There was a problem with the cookies.
When Jordan Metzner and Juan Dulanto launched Washio, it had already distinguished itself from other laundry and dry-cleaning services. There was no storefront, no rotating rack, no little pieces of paper to keep track of. Customers ordered their clothing picked up via the website or a mobile app, and it was returned to them not in a tangle of WE ❤ OUR CUSTOMERS hangers but in sleek black bags marked with the Washio logo, an understated silhouette of a shirt collar. The company called the drivers who completed these deliveries, usually in 24 hours’ time, “ninjas.” Still, the founders wanted to make sure their business stood out from the competition—that Washio established itself as the washing and dry-cleaning service by and for the convenience-loving, whimsy-embracing millennials of the New Tech Boom. “So we came up with the cookies,” says Metzner.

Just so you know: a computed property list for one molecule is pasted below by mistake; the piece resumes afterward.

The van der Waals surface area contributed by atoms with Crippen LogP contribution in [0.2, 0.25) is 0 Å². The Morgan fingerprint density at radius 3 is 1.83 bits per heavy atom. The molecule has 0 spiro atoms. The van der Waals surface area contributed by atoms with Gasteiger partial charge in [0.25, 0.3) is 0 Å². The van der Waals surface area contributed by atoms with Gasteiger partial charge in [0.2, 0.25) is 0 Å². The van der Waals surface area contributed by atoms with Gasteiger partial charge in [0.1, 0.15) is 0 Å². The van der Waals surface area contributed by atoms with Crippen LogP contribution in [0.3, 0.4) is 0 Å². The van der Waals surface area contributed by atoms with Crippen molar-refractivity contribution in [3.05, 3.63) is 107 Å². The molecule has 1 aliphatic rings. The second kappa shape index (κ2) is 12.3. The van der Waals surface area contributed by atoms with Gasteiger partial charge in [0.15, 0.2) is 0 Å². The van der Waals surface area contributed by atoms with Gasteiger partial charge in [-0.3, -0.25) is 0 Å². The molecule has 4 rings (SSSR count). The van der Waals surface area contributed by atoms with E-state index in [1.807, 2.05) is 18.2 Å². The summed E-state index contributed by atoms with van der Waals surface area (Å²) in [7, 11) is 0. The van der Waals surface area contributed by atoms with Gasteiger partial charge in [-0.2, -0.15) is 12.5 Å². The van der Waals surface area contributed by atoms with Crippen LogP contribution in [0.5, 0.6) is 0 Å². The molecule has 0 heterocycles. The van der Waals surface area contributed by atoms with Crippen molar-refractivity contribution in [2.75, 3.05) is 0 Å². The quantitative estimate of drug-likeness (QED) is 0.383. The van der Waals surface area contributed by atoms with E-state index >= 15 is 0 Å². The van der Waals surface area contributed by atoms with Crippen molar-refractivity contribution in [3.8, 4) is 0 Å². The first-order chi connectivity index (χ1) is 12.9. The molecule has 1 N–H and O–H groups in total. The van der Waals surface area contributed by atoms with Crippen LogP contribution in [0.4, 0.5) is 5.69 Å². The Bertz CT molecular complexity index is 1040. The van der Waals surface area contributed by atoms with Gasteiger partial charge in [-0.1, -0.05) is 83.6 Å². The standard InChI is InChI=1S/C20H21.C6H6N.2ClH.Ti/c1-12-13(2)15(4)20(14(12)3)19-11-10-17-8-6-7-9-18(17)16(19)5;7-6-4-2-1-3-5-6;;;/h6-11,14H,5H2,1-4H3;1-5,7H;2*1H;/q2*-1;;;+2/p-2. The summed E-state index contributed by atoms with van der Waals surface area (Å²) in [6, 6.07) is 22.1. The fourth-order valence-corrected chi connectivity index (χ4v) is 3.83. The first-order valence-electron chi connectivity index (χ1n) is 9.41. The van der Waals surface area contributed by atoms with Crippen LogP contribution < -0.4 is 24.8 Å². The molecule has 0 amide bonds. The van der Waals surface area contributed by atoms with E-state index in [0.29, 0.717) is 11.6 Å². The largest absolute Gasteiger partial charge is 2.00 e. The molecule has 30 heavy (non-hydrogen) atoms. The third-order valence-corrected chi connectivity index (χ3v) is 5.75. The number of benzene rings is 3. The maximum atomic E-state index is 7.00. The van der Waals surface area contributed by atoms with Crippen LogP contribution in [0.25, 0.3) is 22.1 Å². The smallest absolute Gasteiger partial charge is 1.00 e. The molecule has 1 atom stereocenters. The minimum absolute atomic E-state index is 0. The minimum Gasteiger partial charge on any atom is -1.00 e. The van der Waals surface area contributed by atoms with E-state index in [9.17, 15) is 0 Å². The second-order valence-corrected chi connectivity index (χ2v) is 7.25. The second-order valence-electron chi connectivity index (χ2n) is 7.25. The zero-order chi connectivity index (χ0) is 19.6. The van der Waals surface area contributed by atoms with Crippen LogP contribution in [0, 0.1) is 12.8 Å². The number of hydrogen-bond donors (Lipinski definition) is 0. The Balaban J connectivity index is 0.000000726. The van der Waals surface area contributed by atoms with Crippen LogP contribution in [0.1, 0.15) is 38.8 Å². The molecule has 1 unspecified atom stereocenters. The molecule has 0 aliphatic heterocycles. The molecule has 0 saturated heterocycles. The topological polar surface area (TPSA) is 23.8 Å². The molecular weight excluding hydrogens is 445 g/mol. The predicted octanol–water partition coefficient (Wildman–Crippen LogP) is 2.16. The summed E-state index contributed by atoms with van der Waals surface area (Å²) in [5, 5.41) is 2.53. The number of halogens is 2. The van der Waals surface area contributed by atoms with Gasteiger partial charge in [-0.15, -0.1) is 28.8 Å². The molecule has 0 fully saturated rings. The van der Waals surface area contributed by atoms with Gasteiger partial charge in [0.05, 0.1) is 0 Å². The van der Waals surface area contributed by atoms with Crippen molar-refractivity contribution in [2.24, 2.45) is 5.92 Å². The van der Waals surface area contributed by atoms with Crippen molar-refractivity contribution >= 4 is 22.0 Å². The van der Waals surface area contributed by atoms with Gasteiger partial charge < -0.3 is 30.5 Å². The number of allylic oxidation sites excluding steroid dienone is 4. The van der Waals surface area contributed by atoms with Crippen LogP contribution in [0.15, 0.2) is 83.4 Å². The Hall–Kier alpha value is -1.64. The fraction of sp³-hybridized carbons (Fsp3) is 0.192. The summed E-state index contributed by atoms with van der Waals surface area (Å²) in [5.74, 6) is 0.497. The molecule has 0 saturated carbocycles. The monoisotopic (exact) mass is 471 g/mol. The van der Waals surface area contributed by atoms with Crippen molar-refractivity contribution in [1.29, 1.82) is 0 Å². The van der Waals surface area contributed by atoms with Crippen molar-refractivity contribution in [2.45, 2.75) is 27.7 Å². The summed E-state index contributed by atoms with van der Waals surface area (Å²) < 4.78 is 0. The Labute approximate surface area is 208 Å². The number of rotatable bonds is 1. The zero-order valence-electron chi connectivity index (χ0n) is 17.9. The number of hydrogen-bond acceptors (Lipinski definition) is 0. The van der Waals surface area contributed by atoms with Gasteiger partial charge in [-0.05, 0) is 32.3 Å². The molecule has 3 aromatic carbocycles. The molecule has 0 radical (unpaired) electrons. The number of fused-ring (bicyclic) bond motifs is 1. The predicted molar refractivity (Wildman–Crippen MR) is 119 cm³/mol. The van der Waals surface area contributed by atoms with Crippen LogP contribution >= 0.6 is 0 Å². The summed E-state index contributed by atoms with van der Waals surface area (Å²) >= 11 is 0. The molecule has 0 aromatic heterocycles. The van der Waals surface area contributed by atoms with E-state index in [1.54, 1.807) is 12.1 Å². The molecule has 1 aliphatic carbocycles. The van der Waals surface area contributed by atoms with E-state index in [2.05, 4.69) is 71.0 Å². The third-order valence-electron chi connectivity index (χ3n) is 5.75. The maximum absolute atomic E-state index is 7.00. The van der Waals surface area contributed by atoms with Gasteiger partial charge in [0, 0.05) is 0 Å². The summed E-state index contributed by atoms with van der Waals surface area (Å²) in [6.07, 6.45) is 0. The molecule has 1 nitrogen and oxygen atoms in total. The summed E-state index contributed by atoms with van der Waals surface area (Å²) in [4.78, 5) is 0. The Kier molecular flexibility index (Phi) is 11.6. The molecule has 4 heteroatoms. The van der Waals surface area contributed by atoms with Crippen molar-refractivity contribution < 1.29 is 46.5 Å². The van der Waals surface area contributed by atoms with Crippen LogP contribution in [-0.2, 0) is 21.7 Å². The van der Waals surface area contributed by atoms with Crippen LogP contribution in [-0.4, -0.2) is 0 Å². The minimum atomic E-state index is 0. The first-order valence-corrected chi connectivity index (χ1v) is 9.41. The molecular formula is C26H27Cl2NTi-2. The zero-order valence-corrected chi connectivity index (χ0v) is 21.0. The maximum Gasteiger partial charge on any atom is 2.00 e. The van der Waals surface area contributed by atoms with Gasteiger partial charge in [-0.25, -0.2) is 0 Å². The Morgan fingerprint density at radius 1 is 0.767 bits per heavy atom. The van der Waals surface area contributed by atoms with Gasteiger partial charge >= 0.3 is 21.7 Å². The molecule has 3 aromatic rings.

Inspired by Silicon Valley guru Paul Graham’s seminal essay to “do things that don’t scale,” they sourced cookies from bakeries in their three markets—snickerdoodles in San Francisco, frosted red velvet in L.A., classic chocolate chip in Washington, D.C.—which the ninja delivered, wrapped, along with the freshly laundered clothing. The gesture added another logistical wrinkle to an already complicated business, but it was worth it. “In the beginning, people loved it,” says Metzner. “Our social media went crazy, like, ‘Oh my God, Washio is the best!’ ”
That was in the beginning.